Study: Early Day Care Enhances Language, Thinking Development

April 04, 1997

CHAPEL HILL, N.C. -- Good early child care helps rather than hinders infants' and toddlers' thinking and language development up to age 3 and boosts connections with their mothers, a major new study shows.

The study, conducted at the University of North Carolina at Chapel Hill and nine other U.S. centers, evaluated the effect of day care on 1,364 children. Early education experts consider it the largest and most carefully controlled research of its kind ever done.

"Because of a major change in the U.S. work force, there has been a lot of concern over the past decade about the influence of child care on very young children," said Dr. Martha Cox, senior investigator at UNC-CH's Frank Porter Graham Child Development Center and a principal investigator. "Unlike in the past, now more than 50 percent of women with children under age 1 are in the work force.

"Our findings should go a long way toward reassuring families, especially since young mothers undoubtedly will continue to work."

The National Institute of Child Health and Human Development funded and helped design the study, which will be presented Friday (April 4) at a meeting of the Society for Research in Child Development in Washington, D.C.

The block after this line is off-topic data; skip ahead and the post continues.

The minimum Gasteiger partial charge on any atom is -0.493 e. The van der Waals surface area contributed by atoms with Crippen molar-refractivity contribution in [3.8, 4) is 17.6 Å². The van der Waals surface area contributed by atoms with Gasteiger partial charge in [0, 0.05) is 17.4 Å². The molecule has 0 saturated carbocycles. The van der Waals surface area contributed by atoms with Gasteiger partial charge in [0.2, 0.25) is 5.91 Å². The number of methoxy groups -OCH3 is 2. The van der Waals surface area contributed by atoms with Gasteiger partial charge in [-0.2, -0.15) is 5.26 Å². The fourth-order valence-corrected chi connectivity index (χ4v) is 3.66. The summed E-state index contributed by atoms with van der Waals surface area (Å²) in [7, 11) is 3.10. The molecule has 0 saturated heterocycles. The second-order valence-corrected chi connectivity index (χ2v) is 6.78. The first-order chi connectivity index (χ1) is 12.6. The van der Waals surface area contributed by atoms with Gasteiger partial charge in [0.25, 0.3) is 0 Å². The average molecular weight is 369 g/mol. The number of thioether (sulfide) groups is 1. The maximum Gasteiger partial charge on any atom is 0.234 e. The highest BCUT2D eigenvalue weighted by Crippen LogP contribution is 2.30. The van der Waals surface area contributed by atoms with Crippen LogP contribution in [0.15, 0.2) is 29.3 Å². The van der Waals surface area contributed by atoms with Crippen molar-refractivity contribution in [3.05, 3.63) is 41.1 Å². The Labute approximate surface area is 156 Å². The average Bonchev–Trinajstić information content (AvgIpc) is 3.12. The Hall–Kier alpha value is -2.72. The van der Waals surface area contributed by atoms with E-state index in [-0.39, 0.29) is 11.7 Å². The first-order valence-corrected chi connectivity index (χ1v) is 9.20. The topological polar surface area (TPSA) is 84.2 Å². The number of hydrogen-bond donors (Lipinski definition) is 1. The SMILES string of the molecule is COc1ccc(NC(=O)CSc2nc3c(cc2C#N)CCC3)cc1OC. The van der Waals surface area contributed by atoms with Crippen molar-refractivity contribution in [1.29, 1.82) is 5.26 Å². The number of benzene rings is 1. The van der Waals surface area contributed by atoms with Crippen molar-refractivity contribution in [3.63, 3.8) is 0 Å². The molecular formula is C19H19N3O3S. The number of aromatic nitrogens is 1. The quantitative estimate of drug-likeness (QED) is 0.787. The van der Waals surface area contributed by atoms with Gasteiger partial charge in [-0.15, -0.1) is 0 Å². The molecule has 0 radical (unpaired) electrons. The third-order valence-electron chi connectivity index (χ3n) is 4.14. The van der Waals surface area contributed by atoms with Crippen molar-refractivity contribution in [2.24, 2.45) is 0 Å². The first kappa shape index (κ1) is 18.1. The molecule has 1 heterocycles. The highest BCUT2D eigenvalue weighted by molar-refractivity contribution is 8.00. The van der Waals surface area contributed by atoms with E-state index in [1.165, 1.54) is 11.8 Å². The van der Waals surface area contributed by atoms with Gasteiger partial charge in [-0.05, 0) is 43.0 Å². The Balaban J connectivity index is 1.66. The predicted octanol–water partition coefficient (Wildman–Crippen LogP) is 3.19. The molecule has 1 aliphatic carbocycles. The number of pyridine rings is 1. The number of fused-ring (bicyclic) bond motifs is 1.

Researchers followed children in the study group from birth, observing their interactions both at home with mothers and at day-care centers with staff. They also evaluated youngsters with various sophisticated tests of language and mental development.

Most of the children, who are from racially and socially diverse families, are in kindergarten now and will be followed at least until age 10. They were assessed at ages 6, 15 ,24 and 36 months.

"We found that quality child care matters, even when you take into account other family and child variables such as income and education of the parents," Cox said. "Children consistently performed better on measures of thinking and language development if they were in good day care.

"That was especially true in settings in which caregivers provided more language stimulation and more involved care," she said. "Mothers and children also interacted in more positive ways with each other when the children were in better-quality day care."

Youngsters who experienced poorer day care scored lower on the tests. In such centers or private homes, staff did not consistently provide good language stimulation -- such as asking questions and responding to sounds infants and toddlers made.

"Differences we observed were small but still statistically significant over and above effects of the home environment which, as expected, we found were especially strong," Cox said. "This is important for people to know because intellectual and language skills in the early years are the building blocks for school readiness, academic success and self-esteem."

Another finding was that more total hours of care by people other than mothers resulted at various ages in slightly less sensitive play of mothers with children and slightly less affection toward mothers, she said. Children in center care and, to a lesser extent, home care performed better than those in less formal settings, the study showed. Besides UNC-CH, which follows 130 children, other data collection centers are located at the universities of Arkansas at Little Rock, California at Irvine, Kansas, New Hampshire, Pittsburgh, Virginia, Washington at Seattle and Wisconsin and Temple University. Research Triangle Institute staff also participate in the project.

University of North Carolina at Chapel Hill

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